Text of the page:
Anna Heim is the founder of MonoLibre and a freelance writer for various tech and startup publications. She is a polyglot French news junkie Anna Heim is the founder of MonoLibre and a freelance writer for various tech and startup publications. She is a polyglot French news junkie with a love for technology.
IoT startup Bluesmart has partnered with Spanish carrier Telefónica, the company announced today at Mobile World Congress in Barcelona. The operator will be providing Machine-to-Machine (M2M) connectivity for Bluesmart’s upcoming smart luggage.
As you may remember, Bluesmart led a successful Indiegogo crowdfunding campaign that reached its initial funding goal in only 121 minutes, and went on to raise more than $2 million in pre-orders from 8,000 backers. Its core product is an innovative carry-on suitcase that boasts features such as location tracking, device charging, Bluetooth locking and app-based remote controlling.
It is now official that many of these functionalities will be enabled by a Telefónicapowered SIM card that Bluesmart will include inside of its luggage. The chip will be connected via 3G to Telefónica’s M2M network, making it theoretically possible for Bluesmart’s clients to track their suitcases at all times. “With this partnership, we hope to reduce the hassle that travelers have to experience when airlines lose their bags,” Bluesmart’s co-founder and CEO Diego Saez-Gil explains.
That Bluesmart would team up with at least one carrier is hardly a surprise, and could easily be guessed from the suitcase’s product description. However, Telefónica is one of the sector’s largest players, and its backing gives the campaign a whole new level of credibility.
On one hand, it proves that it met the due diligence standards of a large corporation which trusts in its ability to start shipping later this year. On the other hand, it also gives the company more leverage if new transportation regulations threaten to challenge its custom-approved product in the future.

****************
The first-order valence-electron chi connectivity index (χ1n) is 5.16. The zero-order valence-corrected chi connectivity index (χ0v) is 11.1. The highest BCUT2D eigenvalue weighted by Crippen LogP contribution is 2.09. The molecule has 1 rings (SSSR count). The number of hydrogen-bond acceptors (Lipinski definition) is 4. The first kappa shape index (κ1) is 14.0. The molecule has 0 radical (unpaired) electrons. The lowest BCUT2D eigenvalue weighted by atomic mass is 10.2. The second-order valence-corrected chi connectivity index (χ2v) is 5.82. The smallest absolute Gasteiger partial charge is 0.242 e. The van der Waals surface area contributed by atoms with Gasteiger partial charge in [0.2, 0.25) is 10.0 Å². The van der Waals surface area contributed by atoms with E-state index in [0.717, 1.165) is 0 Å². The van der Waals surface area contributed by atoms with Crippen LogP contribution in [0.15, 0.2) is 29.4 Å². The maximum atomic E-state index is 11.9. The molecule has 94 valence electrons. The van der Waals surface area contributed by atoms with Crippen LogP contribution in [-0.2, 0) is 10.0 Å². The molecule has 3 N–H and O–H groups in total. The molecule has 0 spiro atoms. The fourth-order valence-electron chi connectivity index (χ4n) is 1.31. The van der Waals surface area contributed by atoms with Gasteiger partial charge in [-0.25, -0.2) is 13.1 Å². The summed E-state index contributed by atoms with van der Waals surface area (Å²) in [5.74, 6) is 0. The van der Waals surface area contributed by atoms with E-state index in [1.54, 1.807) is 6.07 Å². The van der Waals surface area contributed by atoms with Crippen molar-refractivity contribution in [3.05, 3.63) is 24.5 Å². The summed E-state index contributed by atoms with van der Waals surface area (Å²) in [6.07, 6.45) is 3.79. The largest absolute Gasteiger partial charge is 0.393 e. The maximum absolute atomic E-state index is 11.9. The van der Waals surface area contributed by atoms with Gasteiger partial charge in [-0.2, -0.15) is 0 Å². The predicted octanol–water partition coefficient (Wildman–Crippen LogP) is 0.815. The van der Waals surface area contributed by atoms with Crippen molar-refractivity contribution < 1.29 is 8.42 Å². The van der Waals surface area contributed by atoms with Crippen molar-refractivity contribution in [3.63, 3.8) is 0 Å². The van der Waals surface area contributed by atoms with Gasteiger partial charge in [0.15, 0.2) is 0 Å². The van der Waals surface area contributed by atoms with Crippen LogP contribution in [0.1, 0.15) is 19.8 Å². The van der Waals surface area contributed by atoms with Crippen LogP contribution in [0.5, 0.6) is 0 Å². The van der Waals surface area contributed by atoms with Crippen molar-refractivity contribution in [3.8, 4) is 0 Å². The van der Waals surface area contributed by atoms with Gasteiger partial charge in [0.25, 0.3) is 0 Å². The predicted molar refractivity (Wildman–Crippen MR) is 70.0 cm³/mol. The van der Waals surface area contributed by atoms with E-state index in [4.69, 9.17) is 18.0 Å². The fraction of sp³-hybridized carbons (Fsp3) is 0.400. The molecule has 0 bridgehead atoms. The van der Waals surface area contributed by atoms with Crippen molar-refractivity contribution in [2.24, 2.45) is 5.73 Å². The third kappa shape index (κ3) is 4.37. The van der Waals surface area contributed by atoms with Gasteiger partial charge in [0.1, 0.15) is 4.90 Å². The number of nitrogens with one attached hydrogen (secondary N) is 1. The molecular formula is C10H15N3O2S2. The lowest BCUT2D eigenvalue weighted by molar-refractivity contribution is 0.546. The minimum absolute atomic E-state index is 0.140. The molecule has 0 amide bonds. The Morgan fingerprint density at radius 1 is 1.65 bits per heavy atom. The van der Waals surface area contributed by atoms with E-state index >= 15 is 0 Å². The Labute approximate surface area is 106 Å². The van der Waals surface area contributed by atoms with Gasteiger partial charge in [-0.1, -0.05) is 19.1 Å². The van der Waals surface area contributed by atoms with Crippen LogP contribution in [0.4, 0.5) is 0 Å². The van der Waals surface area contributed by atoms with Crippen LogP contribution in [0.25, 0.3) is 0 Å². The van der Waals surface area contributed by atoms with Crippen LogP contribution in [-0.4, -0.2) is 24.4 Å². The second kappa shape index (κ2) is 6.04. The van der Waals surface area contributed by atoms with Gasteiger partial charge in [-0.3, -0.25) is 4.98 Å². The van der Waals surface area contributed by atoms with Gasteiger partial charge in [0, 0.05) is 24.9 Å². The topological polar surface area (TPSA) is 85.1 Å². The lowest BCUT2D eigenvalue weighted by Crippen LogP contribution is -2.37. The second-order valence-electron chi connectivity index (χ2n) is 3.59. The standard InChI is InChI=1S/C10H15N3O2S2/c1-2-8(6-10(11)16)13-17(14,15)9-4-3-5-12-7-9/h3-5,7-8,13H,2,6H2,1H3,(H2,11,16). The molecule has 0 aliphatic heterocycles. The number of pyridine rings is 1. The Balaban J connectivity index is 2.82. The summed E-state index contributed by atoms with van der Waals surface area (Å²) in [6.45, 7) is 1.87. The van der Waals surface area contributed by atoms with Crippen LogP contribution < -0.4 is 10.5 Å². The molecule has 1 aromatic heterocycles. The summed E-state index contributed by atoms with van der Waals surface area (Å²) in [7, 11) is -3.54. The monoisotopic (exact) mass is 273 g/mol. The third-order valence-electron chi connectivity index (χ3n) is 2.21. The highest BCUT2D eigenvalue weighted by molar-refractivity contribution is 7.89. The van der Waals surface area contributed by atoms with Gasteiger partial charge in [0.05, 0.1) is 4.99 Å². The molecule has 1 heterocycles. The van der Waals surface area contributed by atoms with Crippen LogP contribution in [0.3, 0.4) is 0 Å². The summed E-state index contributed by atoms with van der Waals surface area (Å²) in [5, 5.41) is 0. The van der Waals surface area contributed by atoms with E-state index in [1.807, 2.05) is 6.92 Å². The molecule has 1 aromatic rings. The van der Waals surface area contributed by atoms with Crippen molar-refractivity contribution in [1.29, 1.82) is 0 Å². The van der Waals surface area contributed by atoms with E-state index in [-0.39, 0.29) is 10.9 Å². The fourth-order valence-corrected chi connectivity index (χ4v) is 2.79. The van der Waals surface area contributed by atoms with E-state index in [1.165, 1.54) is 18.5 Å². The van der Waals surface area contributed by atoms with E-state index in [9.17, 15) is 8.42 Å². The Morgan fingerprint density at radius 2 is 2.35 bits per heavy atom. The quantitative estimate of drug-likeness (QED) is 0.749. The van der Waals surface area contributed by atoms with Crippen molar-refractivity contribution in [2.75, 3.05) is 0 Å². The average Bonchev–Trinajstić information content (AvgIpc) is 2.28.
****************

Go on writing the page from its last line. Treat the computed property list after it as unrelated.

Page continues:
In addition, the carrier’s global reach will help Bluesmart keep its promise that its suitcase will work regardless of location. Not only is Telefónica directly present in 24 countries, but it also has agreements helping it reach almost all of the roaming world.
Beyond the carry-on
There’s no doubt that Telefónica hopes to be taken seriously as a M2M provider. Not only is the M2M division staffed with 200 professionals, but it also has its dedicated website and Twitter account. Both are aimed at promoting the carrier’s M2M solutions in a wide range of IoT verticals, from consumer electronics and connected fridges to fleet management and connected cars. As a matter of fact, Telefónica announced a few months ago that it had partnered with electric car brand Tesla to provide M2M connectivity for the Tesla Model S in Europe.
By partnering with Bluesmart, Telefónica is adding a new product to its trove, and maybe more. As a matter of fact, today’s announcement refers explicitly to a possible expansion of the agreement to other innovative products and services for connected travelers. “Our mission at Bluesmart is to empower travelers and make the planet a smarter and more connected place,” Saez-Gil says.
From Argentina to Y Combinator
The fact that Bluesmart describes itself as a “technology company that develops Internet-connected travel products” gives a fairly clear idea of the journey it is embarking on. Its ambition and ability to ‘make something people want’ likely played a key role in earning the team a coveted spot at Y Combinator.
Interestingly, this could also mark the beginning of a new trend towards increased diversity within the program’s ranks. Although Bluesmart is headquartered in Mountain View, CA, several of its team members come from Argentina, including Saez-Gil himself. This makes it one of a handful of startups led by Latin Americans that have caught the eye of Sam Altman and his team. According to Guatemalan entrepreneur Christian Van Der Henst, 3.7% in Y Combinator’s Winter 2015 batch are Hispanic, including Bluesmart and his own startup Platzi, as well as Colombia’s The Mid Game and Argentina’s DemocracyOS.
While these numbers are still small, they reflect the maturation of a generation of Latin American entrepreneurs who have grown to meet Silicon Valley standards. Saez-Gil’s trajectory, which we’ve been following since 2011, is a good illustration of this trend. As you may remember, he previously founded budget accommodation booking platform WeHostels, backed by several key players of Latin America’s startup scene. An exit later, he’s now ready to fly again — hopefully to new heights.
Image credits: Telefónica; Bluesmart; Y Combinator
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